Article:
U.S. President Barack Obama’s term will end in January 2017 and a new administration led by Donald Trump is expected to take office, so: what does this mean for U.S. policy toward Asia?
“This election was contentious, divisive, and at many times, surprising. There were different opinions about the results, but in general, people expressed a lot of concern throughout Asia,” Stanford professor Gi-Wook Shin said in his introductory remarks.
Shin, who is also the director of Shorenstein APARC, moderated the event, which included remarks from Michael Armacost, a Shorenstein APARC fellow and former U.S. ambassador to Japan and the Philippines; Kathleen Stephens, the William J. Perry Distinguished Fellow and former U.S. ambassador to the Republic of Korea; and Takeo Hoshi, an FSI senior fellow and director of Shorenstein APARC’s Japan Program.
Trump, who has never before held a political role, has unique credentials compared to his predecessors and his views break from the Republican Party establishment, traditionally pro-free trade and active in foreign policy.
“It’s difficult to guess what Trump’s foreign policy reflexes will be,” said Armacost, a former National Security Council official, who emphasized that international relations are often prompted by unplanned occurrences.
Trump has said, for example, that he would withdraw the United States from the North American Free Trade Agreement, rescind its membership in the World Trade Organization, and scrap the Trans-Pacific Partnership (TPP), a 12-nation trade deal brokered by the Obama administration.
The president-elect, however, has amended some views communicated during the campaign, and is likely to rely on his national security advisors for guidance on foreign policy issues.
“Trump may well be a skillful bargainer, but I suspect that striking a real estate deal is a lot simpler than negotiating with foreign sovereign governments on issues that carry a lot of cultural and historical baggage,” said Armacost, who served as U.S. undersecretary of state for political affairs from 1984-89.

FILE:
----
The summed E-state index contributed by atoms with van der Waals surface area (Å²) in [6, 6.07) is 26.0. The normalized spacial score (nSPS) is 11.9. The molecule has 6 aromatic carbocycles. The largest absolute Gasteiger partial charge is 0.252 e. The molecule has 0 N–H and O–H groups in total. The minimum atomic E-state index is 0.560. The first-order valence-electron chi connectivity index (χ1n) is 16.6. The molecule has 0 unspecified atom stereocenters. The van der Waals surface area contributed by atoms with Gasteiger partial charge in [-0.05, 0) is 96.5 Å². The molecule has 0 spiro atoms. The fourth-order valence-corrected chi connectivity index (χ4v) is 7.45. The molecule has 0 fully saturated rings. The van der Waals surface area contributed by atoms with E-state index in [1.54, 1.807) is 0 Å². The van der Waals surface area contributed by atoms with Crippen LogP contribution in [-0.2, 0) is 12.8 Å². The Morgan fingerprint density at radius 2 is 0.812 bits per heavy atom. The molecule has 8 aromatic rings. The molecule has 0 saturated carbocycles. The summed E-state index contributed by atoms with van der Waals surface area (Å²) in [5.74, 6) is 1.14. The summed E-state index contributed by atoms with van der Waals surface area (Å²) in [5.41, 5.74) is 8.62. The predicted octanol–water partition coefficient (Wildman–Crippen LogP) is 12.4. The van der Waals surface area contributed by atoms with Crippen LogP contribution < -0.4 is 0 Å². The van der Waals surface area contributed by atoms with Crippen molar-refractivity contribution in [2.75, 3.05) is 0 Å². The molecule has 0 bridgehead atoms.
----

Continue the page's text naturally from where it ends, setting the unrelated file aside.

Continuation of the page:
“Still his pragmatism, I think, is a virtue. Trump seems a smart fellow, and he sure has a steep learning curve ahead. We can only hope he will manage it well,” he added.
Uncertain path, opportunity
Echoing Armacost, Hoshi said Trump’s changed positions over the past few weeks have made it difficult to predict what’s ahead for U.S. economic and trade policy.
Trump, who campaigned with a message of restoring lost jobs in America, urged that the U.S. government reform several areas of economic policy and governance, such as its interaction with the Federal Reserve and implementation of the Dodd-Frank Act, a set of regulatory reform measures enacted in response to the 2008 financial crisis.
Hoshi, an economist, suggested Trump faces an uphill battle in his attempts to reconcile campaign rhetoric and political reality, especially in the midst of the president-elect’s break from the Republican Party establishment and promises made to voters.
The view of the election from Japan, Hoshi added, is that the United States is receding from its leadership role in the world, particularly in the area of trade.
Trump promised early on to nix the TPP and has remained steadfast, releasing a video message shortly after the election confirming his position. That decision is interpreted in Japan as a symbol of America’s withdrawal, said Hoshi, noting that a similar sentiment on trade would have been expected if Hillary Clinton were elected since she too promised to rollback the deal.
“The United States was the leader behind the TPP, but now it’s saying ‘we are out.’ For Asian people, this represents a really drastic change and a loss of credibility,” Hoshi said.
Asian countries, however, could use a void left by an American departure in trade policy to step in. “Maybe some countries will see it as an opportunity,” he said.
Unease over democratic processes
Stephens, who was in Seoul when the U.S. election results were called, said Koreans shared “a sense of unease about our [mutual] democratic processes.”
South Korea, like the United States, has a democratic system of government – a republic. The Asian country is currently embroiled in its own political upheaval as calls for the resignation of President Park Geun-hye continue following accusations of corruption.
Stephens, who served in the U.S. Foreign Service for 35 years before coming to Stanford, also noted that there was some trepidation about a Trump-led administration in Korean policy circles. It’s a known ambition of policy advisors to forge connections in anticipation of the new administration, but the Trump/Pence win was so unexpected that now there’s a “scramble to make those relations,” she said.
The president-elect’s phone calls and meetings with foreign leaders provided some reassurance though, particularly with South Korea and Japan, two countries with formal U.S. alliances that Trump had initially questioned over their nuclear policy and cost of local U.S. military presence, she said.
“The priority for the Trump administration should be to affirm the importance of U.S. alliances and to make very clear the commitment to securing them,” Stephens said.
A new U.S. administration also provides an opportunity to undertake a policy evaluation, which could carry implications for South Korea, in trade policy and its attempt to reengage North Korea, she said.
Read the full article here: http://aparc.fsi.stanford.edu/news/us-elections-shorenstein-aparc-experts-respond